Bake in the preheated oven until very tender, 9 to 11 hours. Let pork cool, then shred into bite-size pieces. Stir barbeque sauce into pork to moisten serve with hamburger buns.

What’s your go-to pulled pork recipe?

Do you smoke it every time, slow cook it, or oven braise it? Have any tips or suggestions you want to throw in? I’d love to hear your thoughts! Chime in below or shoot me a message on social with #girlcarnivore @girlcarnivore.

I have a thing for crazy good pork. Here are some more ways to bring it to the table that will have your family drooling!

Mix up the pulled pork rub

Grab another bowl and add together the rub ingredients. Take one teaspoon of black pepper and one tablespoon each of kosher salt, cumin, smoked paprika, oregano, chili powder, garlic powder, and brown sugar. Combine these ingredients well and pour them over the pork. Use your hands to turn the meat over and over in the seasonings rub in order to evenly coat each slice.

Smoked paprika, not powdered, can be found in the spices section, Rapone noted. Then heat canola or vegetable oil in a large Dutch oven, big enough to hold all the pork and still be able to cover it with the lid or aluminum foil. Turn the knob to medium heat and let it warm up for a couple of minutes, or until the oil easily slides around the Dutch oven when you tilt it.

Rapone noted that this particular rub would work well on other meats. "The rub would be great on chicken, other cuts of pork, beef like a flank steak, a brisket, or skirt steak especially, or even salmon. It's a great basic flavorful rub to keep on hand," she noted.

Recipe Summary

  • 1/4 cup packed light-brown sugar
  • 1/2 to 1 teaspoon cayenne pepper
  • Coarse salt and ground pepper
  • 3 pounds boneless pork shoulder (Boston butt), cut into 4 equal pieces
  • 1 1/2 cups cider vinegar
  • 4 garlic cloves, minced
  • 8 soft sandwich rolls, split
  • Store-bought barbecue sauce, for serving (optional)

Preheat oven to 350 degrees, with racks in lower and upper positions. In a small bowl, combine sugar, cayenne, 1 tablespoon salt, and 1 teaspoon pepper.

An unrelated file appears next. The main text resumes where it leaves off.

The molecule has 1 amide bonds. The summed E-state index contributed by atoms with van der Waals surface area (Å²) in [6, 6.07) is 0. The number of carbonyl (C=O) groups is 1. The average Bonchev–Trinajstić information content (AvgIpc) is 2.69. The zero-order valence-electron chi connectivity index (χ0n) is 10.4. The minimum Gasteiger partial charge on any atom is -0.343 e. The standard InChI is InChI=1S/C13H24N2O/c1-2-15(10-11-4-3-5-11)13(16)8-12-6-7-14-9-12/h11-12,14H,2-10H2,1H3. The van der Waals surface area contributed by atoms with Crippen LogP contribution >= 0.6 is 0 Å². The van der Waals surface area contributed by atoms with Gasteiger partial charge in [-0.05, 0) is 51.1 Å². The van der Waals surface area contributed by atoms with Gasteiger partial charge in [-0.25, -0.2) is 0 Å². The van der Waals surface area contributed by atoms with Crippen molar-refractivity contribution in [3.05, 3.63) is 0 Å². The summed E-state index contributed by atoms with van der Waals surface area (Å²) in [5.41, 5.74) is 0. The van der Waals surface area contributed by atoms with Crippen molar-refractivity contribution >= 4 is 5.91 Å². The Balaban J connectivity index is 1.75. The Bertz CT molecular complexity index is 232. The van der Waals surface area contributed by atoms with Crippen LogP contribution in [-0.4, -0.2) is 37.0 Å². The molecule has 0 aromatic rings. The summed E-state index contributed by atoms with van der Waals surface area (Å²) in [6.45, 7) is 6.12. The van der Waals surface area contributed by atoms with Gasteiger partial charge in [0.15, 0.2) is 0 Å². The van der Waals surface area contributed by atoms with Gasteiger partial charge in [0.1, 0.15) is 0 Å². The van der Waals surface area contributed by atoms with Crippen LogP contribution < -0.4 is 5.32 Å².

Place pork in a 5-quart Dutch oven or large heavy-bottomed pot rub with spice mixture.

In a medium bowl, combine vinegar, garlic, and 1/2 cup water pour over pork. Cover pot, and place in oven on lower rack. Bake until pork is very tender and separates easily when pulled with a fork, 2 to 2 1/2 hours.

Transfer pork to a work surface, reserving pan juices. With two forks, shred meat. Transfer to a large bowl, and toss with pan juices to moisten (you may not need all the juices). Pile pork on rolls, and top with barbecue sauce, if desired.

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How To Cook (and Shred) a Pork Shoulder

Yield Serves 10 to 12 , Makes approximately 10 cups shredded pork

  • dairy-free
  • low-carb
  • fish-free
  • peanut-free
  • shellfish-free
  • sugar-conscious
  • no-oil-added
  • tree-nut-free
  • soy-free
  • egg-free
  • Calories 462
  • Fat 34.1 g (52.4%)
  • Saturated 11.8 g (59.1%)
  • Carbs 1.9 g (0.6%)
  • Fiber 0.4 g (1.5%)
  • Sugars 0.0 g
  • Protein 32.7 g (65.5%)
  • Sodium 511.6 mg (21.3%)


boneless pork shoulder or butt (or 5 to 7 pounds bone-in)

freshly ground black pepper

mixed spices or dry herbs (see Recipe Notes)

medium yellow onion, chopped (optional)

medium carrot, chopped (optional)

liquid, such as low-sodium chicken or vegetable broth, tomato juice, light or amber beer, white or red wine, orange juice, or a mix of several liquids


5-quart or larger Dutch oven


Heat the oven to 325°F. Arrange a rack in the lower third of the oven and heat to 325°F.

Trim the pork. Trim off any large pieces of fat from the outside of the pork shoulder, but leave small pieces and the interior fat. If using boneless pork, cut the pork into several large fist-sized pieces. If using bone-in, leave the pork as is, on the bone.

Season the pork. Sprinkle the pork with the salt, pepper, and spices if using. Rub the seasoning into the pork with your fingers so the meat is evenly coated on all sides.

Sear the pork (optional). If you have time, searing will deepen the final flavor of your pork and give it some textural contrast. Heat a tablepsoon or two of oil in a Dutch oven over medium-high heat. Add the pork and sear on all sides, working in batches as needed so as not to crowd the pan. For more detailed step-by-step instructions, see How To Sear Meat. If not searing, just place the pork in the Dutch oven.

Add the vegetables (if using). Onions, garlic, and other vegetables also deepen the final flavor of the pork, but are optional. If using, nestle them around the pork in the Dutch oven.